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Current time:0:00Total duration:12:28

Video transcript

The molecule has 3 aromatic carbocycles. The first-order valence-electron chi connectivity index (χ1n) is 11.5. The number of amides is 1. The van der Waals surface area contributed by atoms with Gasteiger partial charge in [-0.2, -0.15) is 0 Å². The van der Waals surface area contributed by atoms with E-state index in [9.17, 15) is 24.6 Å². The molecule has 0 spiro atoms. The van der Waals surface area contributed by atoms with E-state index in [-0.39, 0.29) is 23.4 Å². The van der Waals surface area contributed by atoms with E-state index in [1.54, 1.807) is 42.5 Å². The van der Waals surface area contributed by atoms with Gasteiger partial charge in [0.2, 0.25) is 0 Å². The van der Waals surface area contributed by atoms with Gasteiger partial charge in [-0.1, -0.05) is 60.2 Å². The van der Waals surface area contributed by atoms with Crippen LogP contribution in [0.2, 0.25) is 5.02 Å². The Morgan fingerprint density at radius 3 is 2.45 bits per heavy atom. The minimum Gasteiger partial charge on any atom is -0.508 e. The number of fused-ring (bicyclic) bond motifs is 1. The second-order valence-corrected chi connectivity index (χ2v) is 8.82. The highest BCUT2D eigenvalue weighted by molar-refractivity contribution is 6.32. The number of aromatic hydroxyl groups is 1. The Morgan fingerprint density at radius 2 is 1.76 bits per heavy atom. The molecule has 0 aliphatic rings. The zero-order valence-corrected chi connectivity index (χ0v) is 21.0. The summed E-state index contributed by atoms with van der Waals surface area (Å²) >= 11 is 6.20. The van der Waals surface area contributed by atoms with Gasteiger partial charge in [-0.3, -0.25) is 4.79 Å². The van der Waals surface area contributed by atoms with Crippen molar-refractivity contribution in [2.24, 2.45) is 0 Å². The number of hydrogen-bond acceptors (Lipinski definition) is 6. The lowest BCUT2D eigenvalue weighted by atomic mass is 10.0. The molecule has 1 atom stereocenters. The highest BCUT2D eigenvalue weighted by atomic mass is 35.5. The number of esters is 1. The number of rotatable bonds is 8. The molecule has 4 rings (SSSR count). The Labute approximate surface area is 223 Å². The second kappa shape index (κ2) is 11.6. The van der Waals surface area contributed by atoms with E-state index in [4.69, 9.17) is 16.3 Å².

in the last video I hinted that we that this was leading to a discussion of an elastic money supply or supply of money that can change depending on the needs for the money so before we go there and I took a little hiatus and told you a little bit about Treasuries because that's a critical component let's review what the money supply even is so there were there were two definitions when we had originally talked about kind of an m0 I talked about just the gold reserves but now we're going to expand that definition a little bit and I think you you can tell I've got a lot of questions about this about eventually getting off the the a gold reserve system and we will get there and we're kind of already there but now I'll consider the base money supply as Federal Reserve deposits and notes so in this reality that I just created all of the Federal Reserve deposits have essentially been turned into notes but if this Bank didn't want all cash it could have had some of this is just a checking account with the with the Federal Reserve Bank so a Federal Reserve Note and a Federal Reserve deposit account is essentially the same thing a note is just a little bit more fungible you can hand it to someone and then they can hand it to someone else while a checking account or a demand account with the Federal Reserve Bank you have to kind of do a wire transfer or write a write a check et cetera but that is the base money supply you can call that base money and that's essentially the side of the the size of the the liabilities of the Federal Reserve in very broad terms we'll go into detail on the actual Federal Reserve's balance sheet in the near future so in this example right now our base money supply is 200 let's call it dollars now let's move away from gold pieces let's just say a dollar equals a gold piece for the sake of our of our instruction right now so our base money supply and I'll call that M 0 M 0 right now is 200 and that's the the cash out there which is which are the Federal Reserve notes plus the Federal Reserve demand deposits so for example this could have been just 100 like a checking account at the Reserve Bank and then this over here would have been a checking account it's dead but it would still be considered part of the base money supply because if this Bank white a checking account says oh well you know I just want that in terms of boats then the Federal Reserve Bank will just issue notes and cancel out this checking account and it would turn back into notes so they're equivalent they're just a different way of keeping track of it so that's the base money supply now a slightly broader definition of the money supply and we could call this bank money that's sometimes refer to that and the formal definition is m1 and that's essentially that that notion that I I went over I think almost 10 videos ago how much money do people think they have and that's the amount of money in demand deposit accounts so that in this case that's this so all the people in this Bank they think they have $100 there right that's $100 that they think that they have that they can write checks against and then this bank also has another hundred dollars and so they're the base money supply no that's not right I don't know sorry they don't have 100 what am i a hundred they have let's see this Bank had a hundred in gold and it could lend out up to 200 in or could put out up to 200 and checking deposit account so it has 200 all right that's what I was right because we talked we talked about earlier in the last video that we have a 50% reserve ratio which tells us that if this Bank has a hundred dollars in reserves that it can essentially manage or it can issue $200 in demand deposit accounts and you know we went over that many times on how bad it happens and then this Bank can do the same it'll have 200 in demand deposit accounts and so the total amount of money that people think they have either in it will in demand deposit accounts and this in this situation I'm assuming that all of the cash is sitting in the reserve banks although we do know that some of this is going to be sitting around circulating but let's just say we live in a world where everyone uses debit cards all the time and no one uses cash and I think we're heading to that world very quickly and as we'll see soon that actually increases the money supply when you do that but anyway I don't want to go too technical just yet but the m1 which is the total amount of demand deposit accounts in our universe is 400 and this this relationship makes a lot of sense because our reserve requirements are 50% so we can kind of assume that banks tend to get as close to their reserve requirement as they can because they don't get interest in reserve on on reserves they make interest on the loans that they make against checking a demand accounts so if the reserve requirement were 10% and our base money was 200 we would probably see two thousand in the m1 supply so my question to you is and maybe you want to pause and think about this is how can the government or the central bank or the how can the economy increase or decrease the money supply and I guess first question is well why would you want to increase or decrease the money supply well let's say in this where we're in this world already and we only have these two banks and we have a m1 supply of 400 but let's say the economy expands we have more goods and services that are able to produce maybe we have immigrants come in so we have more labour maybe we have some innovative technology maybe the hole or maybe it's just seasonal maybe it's the crop planting season so a lot of farmers need their cash in order to hire people to plant the crops so that's another time where you would want more money if you don't increase the money supply at those times when you have economic expansion or there's just more demand because of some type of seasonal fluctuation if you don't increase the the money then what you're going to do is money is going to become more expensive and I'll do a whole video on that so don't get too confused but money getting more expensive means that interest rates will go up and if money becomes too expensive than some good projects maybe some farmers who might have planted seeds wouldn't be able to and so you would kind of restrict economic expansion but we'll have a whole other discussion on when when does it make sense to expand or contract money let's just talk now about how you would actually do it so there's two ways I just said if this reserve requirement were 10% then these banks could create more checking accounts right they could lend out more money and create more checking accounts if the reserve requirement were 10% if it was 10% then you would have a m-1 of 2,000 right it would be 10 times this instead of 2 times is there's and and and in the end and that is considered one of the tools of the Federal Reserve Bank because we said in the past that's that the Federal Reserve Bank actually sets these reserve requirements but the problem with that tool if you think about it is what happens if the federally made our reserve requirement ten percent right and all of a sudden all of these banks started lending out a lot more money and they only had ten percent the ratio of reserves to checking accounts for 10% think about what would happen if we wanted to raise the reserve requirement back to 50 percent then all of the banks they'd only have ten percent reserves how will they get back to 50 percent how it would you know all of these banks would have to either start selling assets or or unwinding loan so it'd be a very messy situation if you were to lower the reserve requirement and then wanted to want it to actually increase it again you would actually make a lot of banks become undercapitalized because most banks just operate right at where they need to so you really don't want to mess around with this reserve requirement much so the question is if you're not going to change the reserve requirement which is you know the ratio of the reserves to checking accounts if you're not going to mess with that the only other way that you can actually increase the number of checking accounts is if somehow you can increase the reserves if you can somehow add some actual reserves over here so my question is how can you do that well let's just say that well you know we've we're hopefully already reasonably familiar with fractional reserve banking so you might have seen it coming that that also applies to the central bank so the central bank right now all of its deposits were directly backed by gold one to one but there's nothing to stop this bank from also doing fractional reserve lending and actually the central bank has no reserve requirement and that's because to some degree it can always provide the liquidity because it's its notes or obligations of the government so it can always tax more people to backup to back up its loans so what essentially the Federal Reserve can do is and this is this is the printing press of the base money supply that people talk about but there's two printing presses there's a base money printing press and then there's the leverage printing press so if this increases well I'll do a whole video on that another guy don't want to get too technical because I realize I'm running out of time so what the Federal Reserve could do in this situation is it can print some notes so let's say prints 100 of notes right and those are just it literally just prints those dollars you know it pays the Treasury to print it form but it creates these notes and then of course offsetting that is a liability right notes outstanding 100 liability and then what it does is it takes these hundred dollars I mean these are literally dollar bills although it could be you know some type of demand account or whatever but it takes these hundred dollar bills that it printed and it's just as the offsetting liability and then it can buy Treasury securities so what happens if it takes these hundred dollar bills and buys Treasuries so and the Treasuries don't have to be issued by the government anymore because whatever the government does issue Treasuries it's bought by just a bunch of people in the world it does it's not you know there's always a bunch of Treasuries sitting out there as long as the Treasury has some debt so I was holding the Treasuries and I let's say that this is the central bank I was I was holding some some of these government IOUs right that I had bought from the government and the Treasury Department sorry the Federal Reserve they have this hundred dollars they have a hundred dollars let me draw that in green they have a hundred dollars so they just buy the Treasury from me and you know maybe I don't want to sell it at the current price so they have to pay me a little bit more than the current price in order for me to part with it and I'll do a whole other video on how what that means and how that changes the yield curve and all of that but just I just want to get you to that base notion that the Treasury essentially creates a notes outstanding liability and has an offsetting hundred dollars of dollar bills that it just created or prints and then it can use those hundred dollar bills to buy Treasuries or government IOUs in the open market and now what happens here well these hundred dollar bills these are now Treasuries let me change that to Treasuries and my question to you is what am i I was holding a Treasury was sitting in my mattress what am I now going now I don't have a Treasury I have a hundred dollars what am I going to do with that hundred dollars well I'm going to deposit it in the bank I'm going to deposit it in the bank so this is me depositing my hundred dollars I mean I maybe I deposited up here but and I have my checking account grows a little bit but what's the net effect now all of a sudden the banking system the the national banking system has more currency more dollar reserves that apply to its reserve ratio so now it got my hundred dollar deposit now it can also do another hundred dollars of lending so I would have essentially increased the base so now the m0 goes from 200 to 300 right because I have 300 notes outstanding and now my m1 I took that hundred dollar bill that the Treasury gave me deposited in a bank account now that I have a bank account that says 100 and then the because of a 50% reserve requirement the bank can issue another loan I know it's getting messy for 100 so essentially we our m1 is now 600 so just like that just by printing money and issuing Treasuries the government was able to increase the m or the the treasurer the sorry the central bank was able to increase the m1 by $200 I'll do more videos on this I don't want to confuse you too much see you soon